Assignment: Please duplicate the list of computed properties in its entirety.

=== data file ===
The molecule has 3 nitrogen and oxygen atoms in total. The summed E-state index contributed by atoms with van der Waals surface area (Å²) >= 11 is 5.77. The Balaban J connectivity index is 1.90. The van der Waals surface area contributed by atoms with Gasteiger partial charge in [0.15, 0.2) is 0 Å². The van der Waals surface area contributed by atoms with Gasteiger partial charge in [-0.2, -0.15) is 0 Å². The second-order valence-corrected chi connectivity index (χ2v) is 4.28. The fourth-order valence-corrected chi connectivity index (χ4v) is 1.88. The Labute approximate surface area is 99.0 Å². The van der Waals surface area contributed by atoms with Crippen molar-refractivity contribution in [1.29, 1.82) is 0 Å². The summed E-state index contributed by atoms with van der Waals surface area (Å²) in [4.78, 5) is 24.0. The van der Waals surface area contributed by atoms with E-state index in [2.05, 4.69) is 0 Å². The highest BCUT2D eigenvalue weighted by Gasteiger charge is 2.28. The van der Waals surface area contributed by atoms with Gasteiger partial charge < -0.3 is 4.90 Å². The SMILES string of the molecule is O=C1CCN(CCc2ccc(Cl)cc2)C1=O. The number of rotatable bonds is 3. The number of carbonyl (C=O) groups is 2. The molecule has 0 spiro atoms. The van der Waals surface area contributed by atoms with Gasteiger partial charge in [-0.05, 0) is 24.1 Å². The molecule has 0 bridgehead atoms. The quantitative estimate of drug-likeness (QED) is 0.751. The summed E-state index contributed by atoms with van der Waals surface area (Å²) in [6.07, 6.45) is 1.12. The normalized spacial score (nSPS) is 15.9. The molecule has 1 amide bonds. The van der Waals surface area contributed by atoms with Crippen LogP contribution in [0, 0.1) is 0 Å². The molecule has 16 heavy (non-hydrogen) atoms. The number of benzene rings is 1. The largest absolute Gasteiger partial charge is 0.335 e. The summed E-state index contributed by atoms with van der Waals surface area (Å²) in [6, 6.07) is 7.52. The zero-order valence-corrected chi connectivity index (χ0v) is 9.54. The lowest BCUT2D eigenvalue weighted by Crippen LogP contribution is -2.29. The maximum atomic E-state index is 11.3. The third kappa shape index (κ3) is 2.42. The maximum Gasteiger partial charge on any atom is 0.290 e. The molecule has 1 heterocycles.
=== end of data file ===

The molecule has 3 nitrogen and oxygen atoms in total. The summed E-state index contributed by atoms with van der Waals surface area (Å²) >= 11 is 5.77. The Balaban J connectivity index is 1.90. The van der Waals surface area contributed by atoms with Gasteiger partial charge in [0.15, 0.2) is 0 Å². The van der Waals surface area contributed by atoms with Gasteiger partial charge in [-0.2, -0.15) is 0 Å². The second-order valence-corrected chi connectivity index (χ2v) is 4.28. The fourth-order valence-corrected chi connectivity index (χ4v) is 1.88. The Labute approximate surface area is 99.0 Å². The van der Waals surface area contributed by atoms with Crippen molar-refractivity contribution in [1.29, 1.82) is 0 Å². The summed E-state index contributed by atoms with van der Waals surface area (Å²) in [4.78, 5) is 24.0. The van der Waals surface area contributed by atoms with E-state index in [2.05, 4.69) is 0 Å². The highest BCUT2D eigenvalue weighted by Gasteiger charge is 2.28. The van der Waals surface area contributed by atoms with Gasteiger partial charge < -0.3 is 4.90 Å². The SMILES string of the molecule is O=C1CCN(CCc2ccc(Cl)cc2)C1=O. The number of rotatable bonds is 3. The number of carbonyl (C=O) groups is 2. The molecule has 0 spiro atoms. The van der Waals surface area contributed by atoms with Gasteiger partial charge in [-0.05, 0) is 24.1 Å². The molecule has 0 bridgehead atoms. The quantitative estimate of drug-likeness (QED) is 0.751. The summed E-state index contributed by atoms with van der Waals surface area (Å²) in [6.07, 6.45) is 1.12. The normalized spacial score (nSPS) is 15.9. The molecule has 1 amide bonds. The van der Waals surface area contributed by atoms with Crippen LogP contribution in [0, 0.1) is 0 Å². The molecule has 16 heavy (non-hydrogen) atoms. The number of benzene rings is 1. The largest absolute Gasteiger partial charge is 0.335 e. The summed E-state index contributed by atoms with van der Waals surface area (Å²) in [6, 6.07) is 7.52. The zero-order valence-corrected chi connectivity index (χ0v) is 9.54. The lowest BCUT2D eigenvalue weighted by Crippen LogP contribution is -2.29. The maximum atomic E-state index is 11.3. The third kappa shape index (κ3) is 2.42. The maximum Gasteiger partial charge on any atom is 0.290 e. The molecule has 1 heterocycles.